The entertainment industry faces a dry spell at the box office as the release of Sooryavanshi is postponed while 83 might look for a new release date.
Nearly 60 km from Jaipur, a battlefield was created for the ambitious Prithviraj, which has Akshay Kumar playing the titular historical figure. However, cutting short the shooting schedule, the unit comprising a cast and crew of 3,000 members packed up on Tuesday as a precaution against the coronavirus. “The shoot of Prithviraj was progressing smoothly. We had six doctors who used to test the crew every day before the shoot started. Yet, there was hesitation among the crew with regard to coming closer to each other,” says action director Pervez Sheikh.
With the coronavirus fear looming large, the upcoming two-month-long schedule of Prithviraj, which was supposed to start on April 1 in Mumbai’s Jogeshwari, too remains uncertain. Such unexpected disruptions in the production work might affect the Diwali release plan of Chandraprakash Dwivedi-directed Prithviraj. Already the making of a host of small- and big-budget movies such as Salman Khan’s Radhe, Karan Johar’s Takht and Brahmastra is affected due to the pandemic. In fact, the big-budget Brahmastra, supposed to release on December 4, has already suffered several delays.
The entertainment industry faces a dry spell at the box office as the release of Rohit Shetty’s Sooryavanshi is postponed while Kabir Khan’s 83 might look for a new release date. The release of two other movies — Is Love Enough? Sir and Sandeep Aur Pinky Faraar — scheduled this Friday, too was cancelled. Anil Nagrath, General Secretary, Indian Motion Picture Producers’ Association (IMPPA), believes the present health scare puts the “already precarious” entertainment industry in a terrible mess. “This will cause a backlog of releases. That would affect the fate of upcoming releases. The show business depends on how many screens and theatres a film gets. The funds in the industry keep rotating. If films suffer losses, less money will be invested in productions and so on,” says Nagrath. With the shooting of daily soaps stalled, most channels will resort to repeat telecasts or reruns. “In such a scenario, the sponsors are not going to pay the same amount. That will lead to losses for the television channels,” says Nagrath. The losses for the film industry alone will run up to thousands of crores, he believes.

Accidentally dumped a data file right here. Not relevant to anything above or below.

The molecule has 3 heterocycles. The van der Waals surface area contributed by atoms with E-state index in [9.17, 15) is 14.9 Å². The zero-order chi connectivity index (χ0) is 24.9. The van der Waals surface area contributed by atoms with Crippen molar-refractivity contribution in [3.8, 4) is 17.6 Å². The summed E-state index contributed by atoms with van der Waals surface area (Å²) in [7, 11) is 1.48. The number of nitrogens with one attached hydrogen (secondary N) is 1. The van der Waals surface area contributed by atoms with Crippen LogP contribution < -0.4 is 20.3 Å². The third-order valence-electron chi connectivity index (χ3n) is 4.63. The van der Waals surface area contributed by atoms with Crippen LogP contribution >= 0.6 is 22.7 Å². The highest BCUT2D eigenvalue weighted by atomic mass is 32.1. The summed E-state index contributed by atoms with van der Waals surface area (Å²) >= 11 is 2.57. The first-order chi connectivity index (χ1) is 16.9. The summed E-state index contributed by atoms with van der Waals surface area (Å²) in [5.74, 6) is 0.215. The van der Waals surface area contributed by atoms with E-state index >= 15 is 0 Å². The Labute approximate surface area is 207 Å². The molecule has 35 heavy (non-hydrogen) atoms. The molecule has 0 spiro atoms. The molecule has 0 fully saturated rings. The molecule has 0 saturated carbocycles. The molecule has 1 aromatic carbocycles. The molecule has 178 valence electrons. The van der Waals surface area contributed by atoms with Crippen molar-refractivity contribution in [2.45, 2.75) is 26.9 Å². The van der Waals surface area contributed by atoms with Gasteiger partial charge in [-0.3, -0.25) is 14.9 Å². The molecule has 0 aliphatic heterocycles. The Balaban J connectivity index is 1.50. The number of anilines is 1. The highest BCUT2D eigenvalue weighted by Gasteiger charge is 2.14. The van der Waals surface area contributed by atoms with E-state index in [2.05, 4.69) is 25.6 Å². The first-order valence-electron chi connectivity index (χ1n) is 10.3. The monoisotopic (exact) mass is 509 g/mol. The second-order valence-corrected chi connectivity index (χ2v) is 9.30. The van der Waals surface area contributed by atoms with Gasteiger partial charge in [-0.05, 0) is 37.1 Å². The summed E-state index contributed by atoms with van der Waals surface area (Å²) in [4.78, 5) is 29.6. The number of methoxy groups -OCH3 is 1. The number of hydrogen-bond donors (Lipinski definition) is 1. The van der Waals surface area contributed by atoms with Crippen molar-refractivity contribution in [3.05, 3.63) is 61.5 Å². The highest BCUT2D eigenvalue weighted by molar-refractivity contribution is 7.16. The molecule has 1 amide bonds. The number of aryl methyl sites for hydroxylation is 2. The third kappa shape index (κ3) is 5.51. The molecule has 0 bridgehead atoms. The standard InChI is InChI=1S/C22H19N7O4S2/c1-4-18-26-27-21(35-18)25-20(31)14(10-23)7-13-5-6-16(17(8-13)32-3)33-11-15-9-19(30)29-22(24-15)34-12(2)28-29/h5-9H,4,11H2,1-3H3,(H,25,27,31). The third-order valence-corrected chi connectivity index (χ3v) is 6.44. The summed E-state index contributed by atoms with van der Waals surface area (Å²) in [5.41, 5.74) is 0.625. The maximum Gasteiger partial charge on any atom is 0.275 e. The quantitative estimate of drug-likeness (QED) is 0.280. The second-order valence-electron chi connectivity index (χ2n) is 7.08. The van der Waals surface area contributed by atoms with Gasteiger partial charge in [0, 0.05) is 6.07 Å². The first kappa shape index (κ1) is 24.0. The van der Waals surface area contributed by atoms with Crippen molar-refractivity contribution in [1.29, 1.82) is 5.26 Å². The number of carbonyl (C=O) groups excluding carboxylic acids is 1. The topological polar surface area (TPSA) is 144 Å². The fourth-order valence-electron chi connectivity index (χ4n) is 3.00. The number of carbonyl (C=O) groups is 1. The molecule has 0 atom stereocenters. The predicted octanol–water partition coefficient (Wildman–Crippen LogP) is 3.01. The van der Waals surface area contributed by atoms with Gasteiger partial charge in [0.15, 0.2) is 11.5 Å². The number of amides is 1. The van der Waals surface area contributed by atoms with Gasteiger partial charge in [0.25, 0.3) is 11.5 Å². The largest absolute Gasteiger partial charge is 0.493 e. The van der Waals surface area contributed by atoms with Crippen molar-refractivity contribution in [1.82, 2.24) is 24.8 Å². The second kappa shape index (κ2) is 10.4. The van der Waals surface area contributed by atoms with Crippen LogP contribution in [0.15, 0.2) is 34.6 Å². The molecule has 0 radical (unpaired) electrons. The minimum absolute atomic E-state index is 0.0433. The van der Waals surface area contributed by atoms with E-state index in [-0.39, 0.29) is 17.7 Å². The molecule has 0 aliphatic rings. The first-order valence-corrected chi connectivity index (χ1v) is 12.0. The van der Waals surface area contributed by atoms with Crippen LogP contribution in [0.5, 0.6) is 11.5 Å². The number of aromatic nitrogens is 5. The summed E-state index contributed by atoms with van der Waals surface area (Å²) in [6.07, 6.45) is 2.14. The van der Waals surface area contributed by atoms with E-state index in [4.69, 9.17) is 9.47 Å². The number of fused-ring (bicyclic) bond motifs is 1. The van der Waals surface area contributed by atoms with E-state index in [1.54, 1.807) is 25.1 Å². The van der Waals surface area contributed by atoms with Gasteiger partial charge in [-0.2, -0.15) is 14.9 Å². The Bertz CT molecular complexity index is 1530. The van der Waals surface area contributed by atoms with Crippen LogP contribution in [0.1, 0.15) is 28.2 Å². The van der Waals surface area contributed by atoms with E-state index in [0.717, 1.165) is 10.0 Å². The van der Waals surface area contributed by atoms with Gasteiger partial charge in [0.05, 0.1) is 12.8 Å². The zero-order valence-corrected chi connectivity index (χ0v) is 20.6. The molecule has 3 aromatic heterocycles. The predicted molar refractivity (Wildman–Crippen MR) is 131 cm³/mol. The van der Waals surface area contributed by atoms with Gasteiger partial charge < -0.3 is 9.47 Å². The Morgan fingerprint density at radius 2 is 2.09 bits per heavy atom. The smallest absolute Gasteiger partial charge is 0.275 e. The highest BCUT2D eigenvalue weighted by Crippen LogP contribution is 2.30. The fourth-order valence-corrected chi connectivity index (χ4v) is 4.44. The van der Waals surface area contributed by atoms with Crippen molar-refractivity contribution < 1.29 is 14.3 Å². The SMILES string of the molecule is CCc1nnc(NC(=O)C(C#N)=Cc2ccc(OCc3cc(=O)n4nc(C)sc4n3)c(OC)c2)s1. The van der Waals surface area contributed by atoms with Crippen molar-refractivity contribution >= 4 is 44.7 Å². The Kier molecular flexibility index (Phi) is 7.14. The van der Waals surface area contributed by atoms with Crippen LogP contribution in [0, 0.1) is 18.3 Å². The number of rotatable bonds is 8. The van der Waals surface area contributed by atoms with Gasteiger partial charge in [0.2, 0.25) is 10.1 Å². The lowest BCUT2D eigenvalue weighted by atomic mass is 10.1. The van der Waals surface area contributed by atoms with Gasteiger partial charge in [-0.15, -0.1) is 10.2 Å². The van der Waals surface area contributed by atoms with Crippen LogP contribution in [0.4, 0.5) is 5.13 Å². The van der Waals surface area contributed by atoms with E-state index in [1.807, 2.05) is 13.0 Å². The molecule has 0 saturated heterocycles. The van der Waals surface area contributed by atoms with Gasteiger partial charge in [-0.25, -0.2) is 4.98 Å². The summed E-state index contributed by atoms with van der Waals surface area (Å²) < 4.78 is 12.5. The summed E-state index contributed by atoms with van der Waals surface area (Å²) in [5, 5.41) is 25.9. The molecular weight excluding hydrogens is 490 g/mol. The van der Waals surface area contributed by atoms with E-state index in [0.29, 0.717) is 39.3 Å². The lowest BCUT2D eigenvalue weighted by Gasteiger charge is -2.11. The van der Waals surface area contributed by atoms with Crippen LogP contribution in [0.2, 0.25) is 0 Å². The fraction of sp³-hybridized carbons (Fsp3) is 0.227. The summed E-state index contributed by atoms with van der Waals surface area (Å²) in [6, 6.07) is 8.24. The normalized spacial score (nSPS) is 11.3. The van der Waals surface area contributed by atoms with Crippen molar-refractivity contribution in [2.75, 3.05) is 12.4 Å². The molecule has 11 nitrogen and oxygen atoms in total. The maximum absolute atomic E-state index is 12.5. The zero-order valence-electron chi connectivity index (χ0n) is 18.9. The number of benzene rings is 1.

In the wake of the current crisis, producers are reviewing their marketing plans even as they wait and watch. "Once it’s safe again, the fight for catching timelines and new release dates will start. A lot of smaller films might have to take the big ones head-on or look at less lucrative dates. We will also have to closely watch how the audience opens up to watching films in theatres again. If this situation cools down within a quarter, it will be business as usual. However, if there is a large spike and things defer by more than a quarter, alternate release mechanisms such as OTT launches could be explored by smaller films," says Harikrishnan Pillai, CEO & Co-Founder, TheSmallBigIdea.
The most affected lot in the industry are going to be the daily-wage earners. While Producers Guild of India on Tuesday announced setting up a ‘relief fund’ for the daily wage earners working in films, television and OTT productions, Federation of Western India Cine Employees (FWICE), which has nearly 35 associations affiliated to it, intends to provide ration and basic materials to them from March 22. Ashok Dubey, General Secretary, FWICE, said, “There are nearly 5 lakh workers and technicians under our federation. At any given time, up to 20,000 people might be employed on a daily wage basis in making commercials, films and television shows. Most of these workers don’t get payments on time. On several occasions, even after a film is a commercial success, their payment is not cleared. In the past, we have complained about this to respective channels and producers.” This shutdown is also going to affect them because they don’t get regular employment. FWICE is yet to figure out how to distribute rations.
In the past few days, the making of a series of high-budget commercials related to IPL have been cancelled, causing a massive financial loss. Kumeil Bachooali, who is a coordinator of background models for commercials, said, “I mostly provide good-looking artistes, who appear in the crowd, and are called background models. They get around Rs 1,200- Rs 2,000 a day. After shooting a couple of TV commercials for IPL, we had to can around 15 projects. Most of these shoots involved big crowds and were to be filmed in stadiums. These shoots are postponed till April 15. Depending on the fate of IPL matches and other restrictions, we will plan our next schedule.” Incidentally, on Wednesday, he worked on a public service campaign shoot to creating awareness about coronavirus.